Mental health has always been an issue, but it is becoming even more so in the modern world for a variety of reasons. These include depression and alienation because of isolation resulting from urbanisation, nuclear families, substance abuse, poor self-esteem, sexual and other kinds of violence, lack of general awareness and social support and, mostly, the extreme shortage of psychologists, psychiatrists and hospitals. Where there are facilities available, they are quite expensive and, thus, become available only to the well-off.
The consequence is that persons with psychological problems escape the notice of those around them, which often results in extreme incidents like suicides. In fact, such is the general attitude towards the problem that incidents of people taking their lives are attributed to external, ‘valid’ causes such as problems with loan repayment, exam pressure, harassment, etc. Sadly, these may be the triggers but it must be understood that people in a positive frame of mind respond differently to life’s challenges than those already facing psychological issues. In too many cases where the symptoms and behaviour is visible to the family, friends and others, the attempt is to conceal the fact, rather than seek assistance because of the social stigma attached. This obviously makes the problem worse and deepens the malaise, despite the fact that in most cases these can be fully treated through counseling or medicine.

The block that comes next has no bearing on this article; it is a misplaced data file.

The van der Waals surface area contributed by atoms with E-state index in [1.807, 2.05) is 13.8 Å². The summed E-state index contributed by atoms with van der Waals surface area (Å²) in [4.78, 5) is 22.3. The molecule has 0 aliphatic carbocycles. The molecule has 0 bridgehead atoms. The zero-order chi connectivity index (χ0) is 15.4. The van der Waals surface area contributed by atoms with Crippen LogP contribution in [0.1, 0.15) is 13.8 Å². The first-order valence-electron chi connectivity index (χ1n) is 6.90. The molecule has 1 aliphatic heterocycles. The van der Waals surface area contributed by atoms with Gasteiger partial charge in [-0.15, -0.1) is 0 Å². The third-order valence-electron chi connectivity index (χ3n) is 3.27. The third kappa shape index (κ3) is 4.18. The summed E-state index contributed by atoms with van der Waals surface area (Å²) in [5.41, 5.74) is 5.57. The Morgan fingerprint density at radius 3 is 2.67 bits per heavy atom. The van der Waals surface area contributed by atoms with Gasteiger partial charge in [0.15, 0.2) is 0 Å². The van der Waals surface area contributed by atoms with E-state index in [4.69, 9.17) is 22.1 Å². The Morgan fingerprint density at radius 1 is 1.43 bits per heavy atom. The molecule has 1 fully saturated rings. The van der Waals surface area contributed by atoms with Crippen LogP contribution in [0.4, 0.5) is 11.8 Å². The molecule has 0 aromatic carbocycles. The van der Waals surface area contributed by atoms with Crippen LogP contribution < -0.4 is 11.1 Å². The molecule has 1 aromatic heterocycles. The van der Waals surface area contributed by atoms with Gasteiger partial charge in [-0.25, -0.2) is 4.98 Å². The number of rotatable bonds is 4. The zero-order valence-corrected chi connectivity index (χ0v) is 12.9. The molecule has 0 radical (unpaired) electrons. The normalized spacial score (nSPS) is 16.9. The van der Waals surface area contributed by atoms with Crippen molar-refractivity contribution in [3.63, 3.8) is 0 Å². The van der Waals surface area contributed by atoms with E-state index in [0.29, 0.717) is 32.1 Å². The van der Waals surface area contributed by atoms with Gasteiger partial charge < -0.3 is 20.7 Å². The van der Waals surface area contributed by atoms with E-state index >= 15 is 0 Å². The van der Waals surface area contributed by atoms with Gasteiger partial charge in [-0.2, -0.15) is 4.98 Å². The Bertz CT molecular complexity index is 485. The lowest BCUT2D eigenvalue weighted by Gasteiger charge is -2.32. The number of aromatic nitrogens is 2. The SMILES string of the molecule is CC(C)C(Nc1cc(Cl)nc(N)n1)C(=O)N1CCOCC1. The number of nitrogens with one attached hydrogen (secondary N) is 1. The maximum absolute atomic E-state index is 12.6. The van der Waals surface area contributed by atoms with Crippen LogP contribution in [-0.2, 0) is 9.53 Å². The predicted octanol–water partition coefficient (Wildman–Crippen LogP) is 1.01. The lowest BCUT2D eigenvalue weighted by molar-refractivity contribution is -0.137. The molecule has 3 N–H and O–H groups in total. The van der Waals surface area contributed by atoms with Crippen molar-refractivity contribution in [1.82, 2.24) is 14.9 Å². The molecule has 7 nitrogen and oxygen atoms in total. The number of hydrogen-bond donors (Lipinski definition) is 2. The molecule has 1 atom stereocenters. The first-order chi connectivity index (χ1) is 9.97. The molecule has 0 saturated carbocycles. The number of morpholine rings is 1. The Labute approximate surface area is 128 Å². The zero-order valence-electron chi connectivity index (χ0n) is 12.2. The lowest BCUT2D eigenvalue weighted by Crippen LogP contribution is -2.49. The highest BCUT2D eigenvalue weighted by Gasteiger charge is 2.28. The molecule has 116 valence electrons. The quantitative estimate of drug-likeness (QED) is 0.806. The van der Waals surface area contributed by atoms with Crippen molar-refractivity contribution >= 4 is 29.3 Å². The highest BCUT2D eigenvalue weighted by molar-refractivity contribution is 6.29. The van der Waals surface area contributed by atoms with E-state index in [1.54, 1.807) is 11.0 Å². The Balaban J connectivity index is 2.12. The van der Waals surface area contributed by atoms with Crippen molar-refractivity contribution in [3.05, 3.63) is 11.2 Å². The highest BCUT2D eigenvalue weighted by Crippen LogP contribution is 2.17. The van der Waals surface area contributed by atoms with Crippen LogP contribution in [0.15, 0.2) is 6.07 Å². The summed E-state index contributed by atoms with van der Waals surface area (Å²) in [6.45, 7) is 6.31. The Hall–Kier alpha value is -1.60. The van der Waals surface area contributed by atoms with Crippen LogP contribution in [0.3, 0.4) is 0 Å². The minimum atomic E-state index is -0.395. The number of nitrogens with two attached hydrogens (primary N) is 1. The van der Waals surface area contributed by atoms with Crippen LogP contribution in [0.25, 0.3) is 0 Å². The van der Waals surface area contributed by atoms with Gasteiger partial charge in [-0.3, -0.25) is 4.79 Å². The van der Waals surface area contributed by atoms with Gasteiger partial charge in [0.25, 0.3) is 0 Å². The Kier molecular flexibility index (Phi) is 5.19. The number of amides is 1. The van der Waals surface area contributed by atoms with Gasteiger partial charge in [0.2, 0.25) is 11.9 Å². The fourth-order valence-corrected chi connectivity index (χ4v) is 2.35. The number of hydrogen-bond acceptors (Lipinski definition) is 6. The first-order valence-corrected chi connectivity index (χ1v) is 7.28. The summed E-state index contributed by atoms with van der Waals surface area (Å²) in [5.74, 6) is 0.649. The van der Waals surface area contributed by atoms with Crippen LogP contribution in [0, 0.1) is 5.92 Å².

Amongst the poor, such persons are ultimately abandoned to their own devices and often have to live on the streets facing much suffering for no fault of their own. They end up in serious trouble, sometimes even causing harm to others. The nature of society has become such that they are treated as invisible and noticed only when some grotesque incident takes place. This lack of concern results in a failure on the part of government to take the necessary remedial measures.
It is important for those involved in dealing with mental health issues to raise awareness among the politicians and the common people about the urgent need to establish facilities that can cope with the magnitude of the problem. The loss in human and economic terms at the present is enormous, people are just not aware of it. Professional counseling should be made available in schools and communities. The stigma around the problem should be removed through dissemination of information at all levels about the kinds of illnesses and how almost all of them can be treated or well-managed. Without proactive steps and awareness, the problem will only get tragically worse.